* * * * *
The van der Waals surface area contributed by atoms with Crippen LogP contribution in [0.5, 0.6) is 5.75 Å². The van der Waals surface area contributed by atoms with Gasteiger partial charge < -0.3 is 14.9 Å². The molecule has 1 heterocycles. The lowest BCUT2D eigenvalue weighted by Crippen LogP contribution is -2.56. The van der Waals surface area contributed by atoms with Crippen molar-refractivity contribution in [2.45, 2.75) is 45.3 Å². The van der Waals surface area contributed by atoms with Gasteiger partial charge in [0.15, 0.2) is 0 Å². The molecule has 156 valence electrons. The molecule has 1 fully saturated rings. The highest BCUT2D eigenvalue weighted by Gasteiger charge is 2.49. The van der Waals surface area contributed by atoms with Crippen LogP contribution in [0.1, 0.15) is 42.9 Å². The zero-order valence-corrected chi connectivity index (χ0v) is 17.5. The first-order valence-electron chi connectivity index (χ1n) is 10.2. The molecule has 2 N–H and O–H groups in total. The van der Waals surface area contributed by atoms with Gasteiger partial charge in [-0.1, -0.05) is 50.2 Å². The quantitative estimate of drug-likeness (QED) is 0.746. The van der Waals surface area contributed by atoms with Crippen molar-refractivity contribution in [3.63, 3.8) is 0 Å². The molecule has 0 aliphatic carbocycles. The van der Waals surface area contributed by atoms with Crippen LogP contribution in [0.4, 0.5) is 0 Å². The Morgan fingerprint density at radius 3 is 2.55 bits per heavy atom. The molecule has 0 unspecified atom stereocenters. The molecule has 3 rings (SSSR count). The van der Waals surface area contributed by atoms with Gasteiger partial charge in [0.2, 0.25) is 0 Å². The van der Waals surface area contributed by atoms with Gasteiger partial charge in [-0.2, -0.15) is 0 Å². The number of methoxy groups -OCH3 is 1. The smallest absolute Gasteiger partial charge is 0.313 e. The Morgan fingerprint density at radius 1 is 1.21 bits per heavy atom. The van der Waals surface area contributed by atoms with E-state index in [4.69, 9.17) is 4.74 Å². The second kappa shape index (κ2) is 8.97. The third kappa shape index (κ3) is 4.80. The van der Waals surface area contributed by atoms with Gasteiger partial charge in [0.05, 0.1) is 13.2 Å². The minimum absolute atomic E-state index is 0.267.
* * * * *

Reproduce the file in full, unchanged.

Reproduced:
The van der Waals surface area contributed by atoms with Crippen LogP contribution in [0.5, 0.6) is 5.75 Å². The van der Waals surface area contributed by atoms with Gasteiger partial charge < -0.3 is 14.9 Å². The molecule has 1 heterocycles. The lowest BCUT2D eigenvalue weighted by Crippen LogP contribution is -2.56. The van der Waals surface area contributed by atoms with Crippen molar-refractivity contribution in [2.45, 2.75) is 45.3 Å². The van der Waals surface area contributed by atoms with Gasteiger partial charge in [0.15, 0.2) is 0 Å². The molecule has 156 valence electrons. The molecule has 1 fully saturated rings. The highest BCUT2D eigenvalue weighted by Gasteiger charge is 2.49. The van der Waals surface area contributed by atoms with Crippen LogP contribution in [0.1, 0.15) is 42.9 Å². The zero-order valence-corrected chi connectivity index (χ0v) is 17.5. The first-order valence-electron chi connectivity index (χ1n) is 10.2. The molecule has 2 N–H and O–H groups in total. The van der Waals surface area contributed by atoms with Gasteiger partial charge in [-0.1, -0.05) is 50.2 Å². The quantitative estimate of drug-likeness (QED) is 0.746. The van der Waals surface area contributed by atoms with Crippen molar-refractivity contribution in [3.63, 3.8) is 0 Å². The molecule has 0 aliphatic carbocycles. The van der Waals surface area contributed by atoms with Crippen LogP contribution in [0.4, 0.5) is 0 Å². The Morgan fingerprint density at radius 3 is 2.55 bits per heavy atom. The molecule has 0 unspecified atom stereocenters. The molecule has 3 rings (SSSR count). The van der Waals surface area contributed by atoms with Gasteiger partial charge in [0.2, 0.25) is 0 Å². The van der Waals surface area contributed by atoms with Gasteiger partial charge in [-0.2, -0.15) is 0 Å². The number of methoxy groups -OCH3 is 1. The smallest absolute Gasteiger partial charge is 0.313 e. The Morgan fingerprint density at radius 1 is 1.21 bits per heavy atom. The van der Waals surface area contributed by atoms with E-state index in [4.69, 9.17) is 4.74 Å². The second kappa shape index (κ2) is 8.97. The third kappa shape index (κ3) is 4.80. The van der Waals surface area contributed by atoms with Gasteiger partial charge in [0.05, 0.1) is 13.2 Å². The minimum absolute atomic E-state index is 0.267.